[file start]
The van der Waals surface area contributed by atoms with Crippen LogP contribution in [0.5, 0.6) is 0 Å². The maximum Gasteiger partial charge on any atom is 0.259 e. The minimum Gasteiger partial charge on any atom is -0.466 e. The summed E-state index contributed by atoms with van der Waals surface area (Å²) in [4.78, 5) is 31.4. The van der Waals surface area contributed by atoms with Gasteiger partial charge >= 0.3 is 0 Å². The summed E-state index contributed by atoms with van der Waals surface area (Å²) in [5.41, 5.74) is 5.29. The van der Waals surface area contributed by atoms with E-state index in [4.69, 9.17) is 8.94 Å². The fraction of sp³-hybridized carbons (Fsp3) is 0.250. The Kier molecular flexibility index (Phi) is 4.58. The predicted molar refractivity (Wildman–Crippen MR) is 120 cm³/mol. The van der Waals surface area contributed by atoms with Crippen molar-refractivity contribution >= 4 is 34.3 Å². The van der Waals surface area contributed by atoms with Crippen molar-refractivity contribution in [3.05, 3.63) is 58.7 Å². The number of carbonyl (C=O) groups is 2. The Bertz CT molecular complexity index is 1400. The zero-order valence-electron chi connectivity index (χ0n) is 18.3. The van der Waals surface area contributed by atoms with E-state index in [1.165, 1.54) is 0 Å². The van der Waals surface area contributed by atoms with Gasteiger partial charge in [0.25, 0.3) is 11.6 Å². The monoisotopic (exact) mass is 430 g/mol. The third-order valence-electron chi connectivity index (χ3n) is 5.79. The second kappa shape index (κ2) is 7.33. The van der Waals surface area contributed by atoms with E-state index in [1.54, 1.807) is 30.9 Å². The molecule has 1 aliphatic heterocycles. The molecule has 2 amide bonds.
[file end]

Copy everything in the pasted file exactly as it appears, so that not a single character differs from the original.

The van der Waals surface area contributed by atoms with Crippen LogP contribution in [0.5, 0.6) is 0 Å². The maximum Gasteiger partial charge on any atom is 0.259 e. The minimum Gasteiger partial charge on any atom is -0.466 e. The summed E-state index contributed by atoms with van der Waals surface area (Å²) in [4.78, 5) is 31.4. The van der Waals surface area contributed by atoms with Gasteiger partial charge >= 0.3 is 0 Å². The summed E-state index contributed by atoms with van der Waals surface area (Å²) in [5.41, 5.74) is 5.29. The van der Waals surface area contributed by atoms with E-state index in [4.69, 9.17) is 8.94 Å². The fraction of sp³-hybridized carbons (Fsp3) is 0.250. The Kier molecular flexibility index (Phi) is 4.58. The predicted molar refractivity (Wildman–Crippen MR) is 120 cm³/mol. The van der Waals surface area contributed by atoms with Crippen molar-refractivity contribution >= 4 is 34.3 Å². The van der Waals surface area contributed by atoms with Crippen molar-refractivity contribution in [3.05, 3.63) is 58.7 Å². The number of carbonyl (C=O) groups is 2. The Bertz CT molecular complexity index is 1400. The zero-order valence-electron chi connectivity index (χ0n) is 18.3. The van der Waals surface area contributed by atoms with E-state index in [1.165, 1.54) is 0 Å². The van der Waals surface area contributed by atoms with Gasteiger partial charge in [0.25, 0.3) is 11.6 Å². The monoisotopic (exact) mass is 430 g/mol. The third-order valence-electron chi connectivity index (χ3n) is 5.79. The second kappa shape index (κ2) is 7.33. The van der Waals surface area contributed by atoms with E-state index in [1.54, 1.807) is 30.9 Å². The molecule has 1 aliphatic heterocycles. The molecule has 2 amide bonds.